PUBLISHED: 10:06 EST, 27 June 2012 | UPDATED: 10:21 EST, 27 June 2012
A new study has shaken the foundations of sexual selection theory as it has been understood since 1948.
New research at UCLA examined the famous fruit fly study conducted by English geneticist Angus John Bateman.
The findings undermine the long-accepted theory that men are hard-wired to be unfaithful while women seek monogamy.
Led by Patricia Adair Gowaty, a professor of ecology and evolutionary biology at UCLA, and thanks to the help of advanced DNA analysis, the report found that females may be just as promiscuous as males.
In fact, Dr Gowaty, told Science Daily, Bateman’s study should never even have been published.
Musing on the reasons why the original experiment was never retried, Dr Gowaty offered: ‘Our worldviews constrain our imaginations.
‘For some people, Bateman’s result was so comforting that it wasn’t worth challenging. I think people just accepted it.’
Bateman’s original method involved isolating fruit flies – three of each gender – in a jar, and examining the results of their procreation, specifically the parentage of the offspring spawned.
In order to this at a time when DNA analysis was not available, the scientist relied on severe mutation to show lineage and used only mutated specimens in the original six to ten put in the jar whose offspring would display similar unique characteristics.
By looking only at the offspring with two mutations so he could know accurately which fruit flies had mated to produce them, Bateman determined that males produced many more offspring from multiple mates while females produced the same number of adult children whether with one mate or many.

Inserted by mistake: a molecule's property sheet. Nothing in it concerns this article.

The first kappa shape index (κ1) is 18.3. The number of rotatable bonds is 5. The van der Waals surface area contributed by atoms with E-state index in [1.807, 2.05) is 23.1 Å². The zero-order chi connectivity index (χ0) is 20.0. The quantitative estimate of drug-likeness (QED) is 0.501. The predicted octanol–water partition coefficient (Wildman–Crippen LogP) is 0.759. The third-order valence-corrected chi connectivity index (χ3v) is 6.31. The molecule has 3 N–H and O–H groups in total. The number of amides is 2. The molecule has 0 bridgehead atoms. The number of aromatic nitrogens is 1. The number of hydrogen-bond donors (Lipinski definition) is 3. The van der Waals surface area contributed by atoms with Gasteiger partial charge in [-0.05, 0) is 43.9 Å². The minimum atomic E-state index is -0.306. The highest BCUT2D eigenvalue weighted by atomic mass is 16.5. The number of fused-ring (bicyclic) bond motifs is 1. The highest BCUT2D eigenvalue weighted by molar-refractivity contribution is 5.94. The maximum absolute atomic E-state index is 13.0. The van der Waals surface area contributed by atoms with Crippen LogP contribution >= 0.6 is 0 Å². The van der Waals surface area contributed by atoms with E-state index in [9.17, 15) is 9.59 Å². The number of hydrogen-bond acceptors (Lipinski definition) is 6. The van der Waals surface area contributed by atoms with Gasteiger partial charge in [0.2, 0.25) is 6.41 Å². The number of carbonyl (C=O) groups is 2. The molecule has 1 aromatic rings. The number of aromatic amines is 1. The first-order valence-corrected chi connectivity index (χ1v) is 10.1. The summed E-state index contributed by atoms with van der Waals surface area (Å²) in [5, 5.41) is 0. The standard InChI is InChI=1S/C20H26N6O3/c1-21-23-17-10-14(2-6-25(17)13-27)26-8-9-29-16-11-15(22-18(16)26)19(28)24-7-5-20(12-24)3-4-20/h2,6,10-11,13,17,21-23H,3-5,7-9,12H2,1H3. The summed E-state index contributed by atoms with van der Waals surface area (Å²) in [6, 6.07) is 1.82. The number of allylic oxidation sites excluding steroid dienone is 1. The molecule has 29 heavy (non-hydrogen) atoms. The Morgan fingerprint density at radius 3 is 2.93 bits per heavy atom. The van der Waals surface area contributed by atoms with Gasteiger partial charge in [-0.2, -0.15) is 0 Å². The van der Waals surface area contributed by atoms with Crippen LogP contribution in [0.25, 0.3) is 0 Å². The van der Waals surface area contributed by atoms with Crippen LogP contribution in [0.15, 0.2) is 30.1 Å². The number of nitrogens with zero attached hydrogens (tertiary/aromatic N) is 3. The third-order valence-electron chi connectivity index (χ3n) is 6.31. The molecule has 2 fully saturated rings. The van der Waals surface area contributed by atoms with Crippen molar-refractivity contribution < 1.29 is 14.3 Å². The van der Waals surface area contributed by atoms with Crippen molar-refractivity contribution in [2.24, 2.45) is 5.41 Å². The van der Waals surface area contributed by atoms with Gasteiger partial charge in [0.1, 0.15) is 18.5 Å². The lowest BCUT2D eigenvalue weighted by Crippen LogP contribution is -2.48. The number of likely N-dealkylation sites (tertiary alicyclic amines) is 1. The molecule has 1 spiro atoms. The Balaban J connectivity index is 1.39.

This conclusion shaped the way we have understood sexual promiscuity and infidelity ever since.
But according to Dr Gowaty, this process had a singular but ‘fatal flaw’.
When along with a team of professors and research scientists, she recreated the experiment with new technology, she found that the infant fruit flies with two severe mutations were less likely to survive into adulthood.
As a result, many may have therefore died before even being counted by Bateman.
This rendered the new study’s data inconclusive if not all offspring could be accounted for.
Bateman’s original 1948 paper became significant in the 1970s and has been cited in nearly 2,000 other scientific studies and yet despite the fact that science relies on multiple re-studies, it was never retried until now.
‘Here was a classic paper that has been read by legions of graduate students, any one of whom is competent enough to see this error,’ Dr Gowaty said. ‘Bateman’s results were believed so wholeheartedly that the paper characterized what is and isn’t worth investigating in the biology of female behavior.’
For her part, Dr Gowaty has spent the last 30 years studying exactly that in the case of the Eastern bluejay and her findings have shown that in a socially monogamous species, females regularly take on multiple mates.
According to the UCLA professor, this habit may very well be nature’s answer to surviving disease – the greatest evolutionary challenge we face.
The report was funded by National Science Foundation and published online in Proceedings of the National Academy of Sciences.